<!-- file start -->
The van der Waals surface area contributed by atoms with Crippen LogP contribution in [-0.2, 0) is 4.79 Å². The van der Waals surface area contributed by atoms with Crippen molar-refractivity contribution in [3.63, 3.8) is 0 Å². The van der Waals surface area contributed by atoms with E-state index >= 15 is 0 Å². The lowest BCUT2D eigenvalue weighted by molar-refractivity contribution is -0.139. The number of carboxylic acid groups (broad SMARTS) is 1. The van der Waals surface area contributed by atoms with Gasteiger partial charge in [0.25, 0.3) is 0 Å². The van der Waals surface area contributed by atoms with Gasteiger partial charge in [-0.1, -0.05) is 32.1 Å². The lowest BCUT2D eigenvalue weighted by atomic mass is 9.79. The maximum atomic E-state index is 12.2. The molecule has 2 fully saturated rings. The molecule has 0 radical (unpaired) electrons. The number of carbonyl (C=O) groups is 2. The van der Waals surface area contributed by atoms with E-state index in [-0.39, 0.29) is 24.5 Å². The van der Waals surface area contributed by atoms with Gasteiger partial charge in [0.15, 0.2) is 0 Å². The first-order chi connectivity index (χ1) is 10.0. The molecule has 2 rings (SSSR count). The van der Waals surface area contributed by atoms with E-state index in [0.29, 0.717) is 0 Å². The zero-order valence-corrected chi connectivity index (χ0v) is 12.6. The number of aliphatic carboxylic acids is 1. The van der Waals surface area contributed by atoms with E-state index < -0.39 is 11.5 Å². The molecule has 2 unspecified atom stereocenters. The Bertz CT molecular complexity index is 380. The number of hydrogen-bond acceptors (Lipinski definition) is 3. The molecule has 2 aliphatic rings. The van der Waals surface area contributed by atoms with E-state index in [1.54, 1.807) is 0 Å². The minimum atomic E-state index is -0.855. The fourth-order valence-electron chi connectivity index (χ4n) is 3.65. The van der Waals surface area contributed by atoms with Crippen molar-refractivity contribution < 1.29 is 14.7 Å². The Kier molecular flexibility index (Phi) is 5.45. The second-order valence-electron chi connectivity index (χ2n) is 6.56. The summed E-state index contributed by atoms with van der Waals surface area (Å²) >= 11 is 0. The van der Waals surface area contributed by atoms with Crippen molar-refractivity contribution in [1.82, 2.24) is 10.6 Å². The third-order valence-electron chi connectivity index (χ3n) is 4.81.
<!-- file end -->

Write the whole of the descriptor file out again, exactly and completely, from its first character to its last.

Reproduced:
The van der Waals surface area contributed by atoms with Crippen LogP contribution in [-0.2, 0) is 4.79 Å². The van der Waals surface area contributed by atoms with Crippen molar-refractivity contribution in [3.63, 3.8) is 0 Å². The van der Waals surface area contributed by atoms with E-state index >= 15 is 0 Å². The lowest BCUT2D eigenvalue weighted by molar-refractivity contribution is -0.139. The number of carboxylic acid groups (broad SMARTS) is 1. The van der Waals surface area contributed by atoms with Gasteiger partial charge in [0.25, 0.3) is 0 Å². The van der Waals surface area contributed by atoms with Gasteiger partial charge in [-0.1, -0.05) is 32.1 Å². The lowest BCUT2D eigenvalue weighted by atomic mass is 9.79. The maximum atomic E-state index is 12.2. The molecule has 2 fully saturated rings. The molecule has 0 radical (unpaired) electrons. The number of carbonyl (C=O) groups is 2. The van der Waals surface area contributed by atoms with E-state index in [-0.39, 0.29) is 24.5 Å². The van der Waals surface area contributed by atoms with Gasteiger partial charge in [0.15, 0.2) is 0 Å². The first-order chi connectivity index (χ1) is 10.0. The molecule has 2 rings (SSSR count). The van der Waals surface area contributed by atoms with E-state index in [0.29, 0.717) is 0 Å². The zero-order valence-corrected chi connectivity index (χ0v) is 12.6. The number of aliphatic carboxylic acids is 1. The van der Waals surface area contributed by atoms with E-state index < -0.39 is 11.5 Å². The molecule has 2 unspecified atom stereocenters. The Bertz CT molecular complexity index is 380. The number of hydrogen-bond acceptors (Lipinski definition) is 3. The molecule has 2 aliphatic rings. The van der Waals surface area contributed by atoms with E-state index in [1.54, 1.807) is 0 Å². The minimum atomic E-state index is -0.855. The fourth-order valence-electron chi connectivity index (χ4n) is 3.65. The van der Waals surface area contributed by atoms with Crippen molar-refractivity contribution < 1.29 is 14.7 Å². The Kier molecular flexibility index (Phi) is 5.45. The second-order valence-electron chi connectivity index (χ2n) is 6.56. The summed E-state index contributed by atoms with van der Waals surface area (Å²) >= 11 is 0. The van der Waals surface area contributed by atoms with Crippen molar-refractivity contribution in [1.82, 2.24) is 10.6 Å². The third-order valence-electron chi connectivity index (χ3n) is 4.81.